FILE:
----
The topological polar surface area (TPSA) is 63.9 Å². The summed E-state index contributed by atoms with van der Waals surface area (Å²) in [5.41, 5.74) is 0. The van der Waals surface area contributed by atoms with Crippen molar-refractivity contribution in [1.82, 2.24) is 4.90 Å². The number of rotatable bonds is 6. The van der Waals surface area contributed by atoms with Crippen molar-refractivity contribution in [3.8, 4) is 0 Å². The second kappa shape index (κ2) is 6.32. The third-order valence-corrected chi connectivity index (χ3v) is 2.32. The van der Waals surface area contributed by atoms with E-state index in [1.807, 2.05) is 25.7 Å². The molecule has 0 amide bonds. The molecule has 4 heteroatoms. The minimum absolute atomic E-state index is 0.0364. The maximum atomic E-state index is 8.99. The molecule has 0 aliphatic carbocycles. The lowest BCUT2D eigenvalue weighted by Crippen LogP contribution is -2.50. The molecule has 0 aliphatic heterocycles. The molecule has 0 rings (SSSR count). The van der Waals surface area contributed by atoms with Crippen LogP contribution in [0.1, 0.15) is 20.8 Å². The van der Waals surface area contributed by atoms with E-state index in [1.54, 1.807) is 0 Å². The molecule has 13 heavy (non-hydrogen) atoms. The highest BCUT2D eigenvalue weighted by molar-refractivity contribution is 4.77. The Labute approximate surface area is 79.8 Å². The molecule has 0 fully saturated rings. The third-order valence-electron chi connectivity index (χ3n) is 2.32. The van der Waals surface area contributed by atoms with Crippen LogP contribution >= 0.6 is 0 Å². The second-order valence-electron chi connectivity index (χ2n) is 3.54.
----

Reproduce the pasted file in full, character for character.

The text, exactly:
The topological polar surface area (TPSA) is 63.9 Å². The summed E-state index contributed by atoms with van der Waals surface area (Å²) in [5.41, 5.74) is 0. The van der Waals surface area contributed by atoms with Crippen molar-refractivity contribution in [1.82, 2.24) is 4.90 Å². The number of rotatable bonds is 6. The van der Waals surface area contributed by atoms with Crippen molar-refractivity contribution in [3.8, 4) is 0 Å². The second kappa shape index (κ2) is 6.32. The third-order valence-corrected chi connectivity index (χ3v) is 2.32. The van der Waals surface area contributed by atoms with E-state index in [1.807, 2.05) is 25.7 Å². The molecule has 0 amide bonds. The molecule has 4 heteroatoms. The minimum absolute atomic E-state index is 0.0364. The maximum atomic E-state index is 8.99. The molecule has 0 aliphatic carbocycles. The lowest BCUT2D eigenvalue weighted by Crippen LogP contribution is -2.50. The molecule has 0 aliphatic heterocycles. The molecule has 0 rings (SSSR count). The van der Waals surface area contributed by atoms with Crippen LogP contribution in [0.1, 0.15) is 20.8 Å². The van der Waals surface area contributed by atoms with E-state index in [1.54, 1.807) is 0 Å². The molecule has 13 heavy (non-hydrogen) atoms. The highest BCUT2D eigenvalue weighted by molar-refractivity contribution is 4.77. The Labute approximate surface area is 79.8 Å². The molecule has 0 fully saturated rings. The third-order valence-electron chi connectivity index (χ3n) is 2.32. The van der Waals surface area contributed by atoms with Crippen LogP contribution >= 0.6 is 0 Å². The second-order valence-electron chi connectivity index (χ2n) is 3.54.